Although some other human rights are mentioned (para. 50), the central issue of interference in the right to privacy is ignored. Therefore, the document does not include even an effort to subject the use of security scanners to a proper test of permissible limitations, including the assessment of the necessity, effectiveness and proportionality of the interference. This is disappointing, as the document duly recognizes that such an assessment is of decisive importance for any decision to take security scanners in use (para. 16).

From the perspective of human rights, the Commission’s conclusion that the “fundamental rights issues can be dealt with by a combination of technical equipment specifications and operational rules” (para. 87) is clearly inadequate. Instead, any future discussion on common European standards for airport security should be limited to technologies that neither produce images nor emit radiation.”

6. ‘Mannequin solution’ is not sufficiently endorsed

According to Scheinin:

Nevertheless, the communication contains an important statement of principle: “Today technologies exist that neither produce images nor emit radiation” (para. 13 and repeated in para. 87). The discussion on the potential use of security scanners needs to be restricted to such technologies, as the use of more intrusive technologies cannot be necessary and proportionate.  Also the reference to evolving technologies for direct detection of explosive substances (para. 38) is promising, and should guide future action.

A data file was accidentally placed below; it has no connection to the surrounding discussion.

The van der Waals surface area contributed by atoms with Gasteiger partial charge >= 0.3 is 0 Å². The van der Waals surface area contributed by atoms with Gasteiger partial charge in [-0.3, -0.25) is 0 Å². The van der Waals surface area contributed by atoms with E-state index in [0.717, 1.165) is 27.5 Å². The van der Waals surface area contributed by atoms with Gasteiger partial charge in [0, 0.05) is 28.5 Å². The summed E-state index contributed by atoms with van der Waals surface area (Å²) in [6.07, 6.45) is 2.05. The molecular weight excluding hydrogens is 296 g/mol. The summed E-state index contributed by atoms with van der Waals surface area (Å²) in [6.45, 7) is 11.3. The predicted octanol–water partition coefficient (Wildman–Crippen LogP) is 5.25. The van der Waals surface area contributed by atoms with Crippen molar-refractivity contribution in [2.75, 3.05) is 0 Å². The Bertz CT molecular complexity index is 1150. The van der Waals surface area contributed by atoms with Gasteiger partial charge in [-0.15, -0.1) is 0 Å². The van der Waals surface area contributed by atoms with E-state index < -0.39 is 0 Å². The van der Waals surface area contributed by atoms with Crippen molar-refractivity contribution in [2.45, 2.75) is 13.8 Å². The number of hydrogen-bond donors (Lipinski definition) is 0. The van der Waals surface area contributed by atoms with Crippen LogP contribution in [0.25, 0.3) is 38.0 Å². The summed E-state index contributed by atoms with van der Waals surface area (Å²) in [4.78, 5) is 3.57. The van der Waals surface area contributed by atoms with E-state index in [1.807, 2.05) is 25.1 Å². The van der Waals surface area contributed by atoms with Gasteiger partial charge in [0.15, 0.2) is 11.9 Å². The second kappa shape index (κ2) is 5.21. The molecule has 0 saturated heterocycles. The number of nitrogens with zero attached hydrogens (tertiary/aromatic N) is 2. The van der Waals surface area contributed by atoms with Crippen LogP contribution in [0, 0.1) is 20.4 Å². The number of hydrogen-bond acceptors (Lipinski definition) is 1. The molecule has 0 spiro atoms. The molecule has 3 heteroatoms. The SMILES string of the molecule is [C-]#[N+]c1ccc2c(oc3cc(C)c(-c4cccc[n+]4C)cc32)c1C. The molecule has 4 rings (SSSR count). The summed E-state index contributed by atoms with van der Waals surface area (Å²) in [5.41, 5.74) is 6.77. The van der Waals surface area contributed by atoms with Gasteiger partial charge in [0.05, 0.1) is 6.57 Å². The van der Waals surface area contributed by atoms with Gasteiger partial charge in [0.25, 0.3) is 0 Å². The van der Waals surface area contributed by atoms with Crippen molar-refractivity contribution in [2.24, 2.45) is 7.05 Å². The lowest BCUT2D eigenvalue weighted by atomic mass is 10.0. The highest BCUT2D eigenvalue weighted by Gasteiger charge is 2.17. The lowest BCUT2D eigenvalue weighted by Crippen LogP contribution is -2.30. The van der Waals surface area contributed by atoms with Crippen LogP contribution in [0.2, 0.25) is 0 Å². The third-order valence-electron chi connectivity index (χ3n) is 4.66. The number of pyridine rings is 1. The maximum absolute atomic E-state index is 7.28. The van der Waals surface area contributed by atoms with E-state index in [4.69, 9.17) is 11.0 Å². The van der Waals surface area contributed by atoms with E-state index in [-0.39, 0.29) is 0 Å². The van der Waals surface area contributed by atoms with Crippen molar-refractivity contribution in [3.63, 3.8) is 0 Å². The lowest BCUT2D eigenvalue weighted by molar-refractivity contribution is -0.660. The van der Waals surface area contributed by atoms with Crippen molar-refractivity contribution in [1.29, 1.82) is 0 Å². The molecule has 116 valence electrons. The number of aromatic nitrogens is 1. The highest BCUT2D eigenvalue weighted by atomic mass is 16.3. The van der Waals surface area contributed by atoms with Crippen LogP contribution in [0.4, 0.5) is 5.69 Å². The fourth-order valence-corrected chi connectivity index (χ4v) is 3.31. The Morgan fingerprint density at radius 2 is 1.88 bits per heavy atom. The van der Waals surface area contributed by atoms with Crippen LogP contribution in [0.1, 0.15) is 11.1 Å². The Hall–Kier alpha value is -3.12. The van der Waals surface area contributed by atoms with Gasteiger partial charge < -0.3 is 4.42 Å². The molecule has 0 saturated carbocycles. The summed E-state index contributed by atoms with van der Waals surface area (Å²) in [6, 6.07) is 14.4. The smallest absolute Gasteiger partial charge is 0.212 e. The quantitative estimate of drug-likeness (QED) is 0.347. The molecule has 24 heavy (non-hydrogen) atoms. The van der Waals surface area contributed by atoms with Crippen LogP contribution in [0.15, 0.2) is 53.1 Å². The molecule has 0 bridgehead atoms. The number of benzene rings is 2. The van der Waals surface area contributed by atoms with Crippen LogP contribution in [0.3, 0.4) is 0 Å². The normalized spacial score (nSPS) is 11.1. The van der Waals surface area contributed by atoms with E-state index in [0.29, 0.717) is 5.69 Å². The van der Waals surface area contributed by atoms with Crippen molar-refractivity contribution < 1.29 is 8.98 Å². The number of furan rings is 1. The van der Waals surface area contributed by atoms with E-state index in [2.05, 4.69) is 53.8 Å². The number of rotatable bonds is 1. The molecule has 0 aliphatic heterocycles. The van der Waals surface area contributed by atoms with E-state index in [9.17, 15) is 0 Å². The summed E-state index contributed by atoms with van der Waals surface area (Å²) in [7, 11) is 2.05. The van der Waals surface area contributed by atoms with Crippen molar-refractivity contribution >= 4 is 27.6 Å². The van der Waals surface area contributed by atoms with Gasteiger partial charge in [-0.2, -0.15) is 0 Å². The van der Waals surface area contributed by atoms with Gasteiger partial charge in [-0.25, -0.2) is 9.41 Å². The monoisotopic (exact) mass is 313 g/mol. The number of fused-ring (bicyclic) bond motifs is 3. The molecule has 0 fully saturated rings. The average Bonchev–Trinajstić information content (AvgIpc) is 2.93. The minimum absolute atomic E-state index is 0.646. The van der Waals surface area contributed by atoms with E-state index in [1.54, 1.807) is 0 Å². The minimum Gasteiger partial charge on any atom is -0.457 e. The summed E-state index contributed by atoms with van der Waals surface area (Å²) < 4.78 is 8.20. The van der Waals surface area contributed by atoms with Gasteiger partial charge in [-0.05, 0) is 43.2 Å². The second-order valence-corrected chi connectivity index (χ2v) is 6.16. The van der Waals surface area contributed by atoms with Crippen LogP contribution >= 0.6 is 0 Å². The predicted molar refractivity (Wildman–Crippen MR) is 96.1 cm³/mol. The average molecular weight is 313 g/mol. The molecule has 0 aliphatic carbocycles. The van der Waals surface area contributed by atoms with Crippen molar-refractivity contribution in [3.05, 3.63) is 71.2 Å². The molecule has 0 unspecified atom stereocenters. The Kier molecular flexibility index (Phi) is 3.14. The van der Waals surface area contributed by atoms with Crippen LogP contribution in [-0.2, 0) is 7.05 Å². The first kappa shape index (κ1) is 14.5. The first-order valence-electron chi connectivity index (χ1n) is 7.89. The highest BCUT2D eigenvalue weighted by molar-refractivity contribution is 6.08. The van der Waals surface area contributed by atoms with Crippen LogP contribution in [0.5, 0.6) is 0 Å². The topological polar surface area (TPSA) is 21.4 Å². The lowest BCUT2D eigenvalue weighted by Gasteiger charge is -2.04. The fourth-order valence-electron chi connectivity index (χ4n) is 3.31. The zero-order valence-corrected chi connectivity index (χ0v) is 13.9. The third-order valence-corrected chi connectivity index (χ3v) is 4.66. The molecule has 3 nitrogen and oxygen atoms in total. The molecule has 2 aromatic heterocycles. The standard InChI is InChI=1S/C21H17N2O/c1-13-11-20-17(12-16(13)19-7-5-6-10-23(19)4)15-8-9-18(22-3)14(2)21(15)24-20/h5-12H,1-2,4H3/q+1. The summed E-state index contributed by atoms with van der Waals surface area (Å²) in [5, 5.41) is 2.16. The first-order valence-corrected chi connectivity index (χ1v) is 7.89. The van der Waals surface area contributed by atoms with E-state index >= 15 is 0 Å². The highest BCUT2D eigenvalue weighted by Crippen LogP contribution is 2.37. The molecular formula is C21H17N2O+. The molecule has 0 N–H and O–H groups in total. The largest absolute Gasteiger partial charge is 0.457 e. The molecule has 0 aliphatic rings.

Professor Tom Sorell , Co-ordinator of  the DETECTER project at the University of Birmingham, comments as well:

“The Communication is less clear than it might be in recommending body scanners that produce mannequin or stick figure images. Although §53 explicitly refers to this technology, and implies that it is a solution to some of the problems of revealing images (§51), the technology is not identified clearly as a possible solution to these problems. Again, in view of the variety of images that might be generated by scanners, Directive 95/46/EC is ambiguous in its requirement that people be informed that images of their bodies might be being used. The kind of image should also be made clear. Finally, it is unclear what Automatic Threat Recognition(§57)  would add to body scanning with mannequin images. Automatic Threat Recognition without human checking might even be dangerous, if it led to an armed intervention in a crowded airport or other transport site.”

7. Mandatory scanners?
The Communication avoids to answer in definitive terms the question whether the use of the scanner should be mandatory or optional, which would be a crucial element to include in any further European legislative initiative. The Commission seems to offer passengers a false choice. Passengers may only refuse to go through the scanner when “alternative detection methods of similar effectiveness” such as full body hand searches are in place. When there is no such “regular alternative” the Commission seems to suggest that a person cannot board the plane when he refuses to go through the scanner.  This is a disproportionate response which would increase the level of intrusion of airport security measures.

8. A holistic approach?
The Commission rightly observes that a “more holistic approach” is required to improve airport security, but it is wrong to include “behavioural observation” as an element of such an approach (par.23). Recent reports from the United States have confirmed that no scientific evidence exists to support the detection of suspicious passengers or the inference of future behaviour, including intent, in an airport environment.